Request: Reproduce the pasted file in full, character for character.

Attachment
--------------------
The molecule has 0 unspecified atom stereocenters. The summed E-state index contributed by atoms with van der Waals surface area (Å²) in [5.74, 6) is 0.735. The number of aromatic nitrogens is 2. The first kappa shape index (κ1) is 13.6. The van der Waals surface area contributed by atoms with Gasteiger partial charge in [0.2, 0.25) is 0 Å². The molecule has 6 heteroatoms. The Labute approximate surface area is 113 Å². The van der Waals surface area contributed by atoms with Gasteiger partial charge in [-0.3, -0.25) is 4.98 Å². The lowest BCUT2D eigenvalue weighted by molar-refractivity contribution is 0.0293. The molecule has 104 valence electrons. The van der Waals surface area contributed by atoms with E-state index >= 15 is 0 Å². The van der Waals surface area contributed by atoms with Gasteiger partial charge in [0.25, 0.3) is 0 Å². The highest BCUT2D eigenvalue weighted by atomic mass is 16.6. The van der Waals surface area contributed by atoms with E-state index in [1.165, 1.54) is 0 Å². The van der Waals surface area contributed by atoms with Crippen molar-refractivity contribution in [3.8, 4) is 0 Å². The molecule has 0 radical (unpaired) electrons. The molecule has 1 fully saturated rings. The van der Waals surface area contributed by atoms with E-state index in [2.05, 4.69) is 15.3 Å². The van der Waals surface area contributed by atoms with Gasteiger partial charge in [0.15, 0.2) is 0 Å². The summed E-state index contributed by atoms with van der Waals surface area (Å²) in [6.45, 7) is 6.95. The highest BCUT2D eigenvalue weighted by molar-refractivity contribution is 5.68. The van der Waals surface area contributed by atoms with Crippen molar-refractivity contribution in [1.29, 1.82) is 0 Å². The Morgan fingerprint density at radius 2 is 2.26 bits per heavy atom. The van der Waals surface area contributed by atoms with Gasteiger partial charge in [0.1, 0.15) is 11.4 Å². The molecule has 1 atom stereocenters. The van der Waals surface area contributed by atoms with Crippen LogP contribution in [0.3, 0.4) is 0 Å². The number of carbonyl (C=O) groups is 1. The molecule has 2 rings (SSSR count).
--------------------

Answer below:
The molecule has 0 unspecified atom stereocenters. The summed E-state index contributed by atoms with van der Waals surface area (Å²) in [5.74, 6) is 0.735. The number of aromatic nitrogens is 2. The first kappa shape index (κ1) is 13.6. The van der Waals surface area contributed by atoms with Gasteiger partial charge in [0.2, 0.25) is 0 Å². The molecule has 6 heteroatoms. The Labute approximate surface area is 113 Å². The van der Waals surface area contributed by atoms with Gasteiger partial charge in [-0.3, -0.25) is 4.98 Å². The lowest BCUT2D eigenvalue weighted by molar-refractivity contribution is 0.0293. The molecule has 104 valence electrons. The van der Waals surface area contributed by atoms with E-state index >= 15 is 0 Å². The van der Waals surface area contributed by atoms with Gasteiger partial charge in [0.25, 0.3) is 0 Å². The highest BCUT2D eigenvalue weighted by atomic mass is 16.6. The van der Waals surface area contributed by atoms with E-state index in [1.165, 1.54) is 0 Å². The van der Waals surface area contributed by atoms with Crippen molar-refractivity contribution in [3.8, 4) is 0 Å². The molecule has 0 radical (unpaired) electrons. The molecule has 1 fully saturated rings. The van der Waals surface area contributed by atoms with E-state index in [2.05, 4.69) is 15.3 Å². The van der Waals surface area contributed by atoms with Gasteiger partial charge in [0.15, 0.2) is 0 Å². The summed E-state index contributed by atoms with van der Waals surface area (Å²) in [6.45, 7) is 6.95. The highest BCUT2D eigenvalue weighted by molar-refractivity contribution is 5.68. The van der Waals surface area contributed by atoms with Crippen molar-refractivity contribution in [1.29, 1.82) is 0 Å². The Morgan fingerprint density at radius 2 is 2.26 bits per heavy atom. The van der Waals surface area contributed by atoms with Gasteiger partial charge in [0.1, 0.15) is 11.4 Å². The molecule has 1 atom stereocenters. The van der Waals surface area contributed by atoms with Crippen LogP contribution in [0.3, 0.4) is 0 Å². The number of carbonyl (C=O) groups is 1. The molecule has 2 rings (SSSR count).